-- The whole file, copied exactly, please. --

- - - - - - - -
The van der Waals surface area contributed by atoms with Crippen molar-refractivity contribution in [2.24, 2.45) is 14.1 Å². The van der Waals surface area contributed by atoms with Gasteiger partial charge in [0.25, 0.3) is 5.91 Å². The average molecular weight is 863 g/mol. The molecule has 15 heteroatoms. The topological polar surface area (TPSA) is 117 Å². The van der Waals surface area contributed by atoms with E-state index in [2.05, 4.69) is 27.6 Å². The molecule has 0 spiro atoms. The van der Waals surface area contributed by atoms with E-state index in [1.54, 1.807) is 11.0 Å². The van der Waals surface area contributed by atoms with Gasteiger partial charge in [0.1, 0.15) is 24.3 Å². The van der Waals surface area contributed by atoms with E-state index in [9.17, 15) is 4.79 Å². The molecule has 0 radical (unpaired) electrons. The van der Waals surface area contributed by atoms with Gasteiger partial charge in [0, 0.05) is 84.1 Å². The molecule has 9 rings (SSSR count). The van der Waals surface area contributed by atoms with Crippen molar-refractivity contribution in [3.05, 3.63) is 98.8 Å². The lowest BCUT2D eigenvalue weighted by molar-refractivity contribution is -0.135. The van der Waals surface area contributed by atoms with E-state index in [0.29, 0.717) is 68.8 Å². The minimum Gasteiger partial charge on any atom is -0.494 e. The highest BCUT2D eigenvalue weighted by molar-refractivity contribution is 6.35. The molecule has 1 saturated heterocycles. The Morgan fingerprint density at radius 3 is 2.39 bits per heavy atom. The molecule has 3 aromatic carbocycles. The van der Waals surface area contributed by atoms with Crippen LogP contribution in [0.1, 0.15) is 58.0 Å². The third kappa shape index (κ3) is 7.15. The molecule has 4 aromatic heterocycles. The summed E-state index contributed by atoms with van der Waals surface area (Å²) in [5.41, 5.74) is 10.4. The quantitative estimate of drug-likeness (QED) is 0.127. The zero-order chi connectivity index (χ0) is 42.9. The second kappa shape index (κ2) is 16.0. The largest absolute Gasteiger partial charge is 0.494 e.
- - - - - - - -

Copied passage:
The van der Waals surface area contributed by atoms with Crippen molar-refractivity contribution in [2.24, 2.45) is 14.1 Å². The van der Waals surface area contributed by atoms with Gasteiger partial charge in [0.25, 0.3) is 5.91 Å². The average molecular weight is 863 g/mol. The molecule has 15 heteroatoms. The topological polar surface area (TPSA) is 117 Å². The van der Waals surface area contributed by atoms with E-state index in [2.05, 4.69) is 27.6 Å². The molecule has 0 spiro atoms. The van der Waals surface area contributed by atoms with E-state index in [1.54, 1.807) is 11.0 Å². The van der Waals surface area contributed by atoms with Gasteiger partial charge in [0.1, 0.15) is 24.3 Å². The van der Waals surface area contributed by atoms with E-state index in [9.17, 15) is 4.79 Å². The molecule has 0 radical (unpaired) electrons. The van der Waals surface area contributed by atoms with Gasteiger partial charge in [0, 0.05) is 84.1 Å². The molecule has 9 rings (SSSR count). The van der Waals surface area contributed by atoms with Crippen molar-refractivity contribution in [3.05, 3.63) is 98.8 Å². The lowest BCUT2D eigenvalue weighted by molar-refractivity contribution is -0.135. The van der Waals surface area contributed by atoms with E-state index in [0.29, 0.717) is 68.8 Å². The minimum Gasteiger partial charge on any atom is -0.494 e. The highest BCUT2D eigenvalue weighted by molar-refractivity contribution is 6.35. The molecule has 1 saturated heterocycles. The Morgan fingerprint density at radius 3 is 2.39 bits per heavy atom. The molecule has 3 aromatic carbocycles. The van der Waals surface area contributed by atoms with Crippen LogP contribution in [0.1, 0.15) is 58.0 Å². The third kappa shape index (κ3) is 7.15. The molecule has 4 aromatic heterocycles. The summed E-state index contributed by atoms with van der Waals surface area (Å²) in [5.41, 5.74) is 10.4. The quantitative estimate of drug-likeness (QED) is 0.127. The zero-order chi connectivity index (χ0) is 42.9. The second kappa shape index (κ2) is 16.0. The largest absolute Gasteiger partial charge is 0.494 e.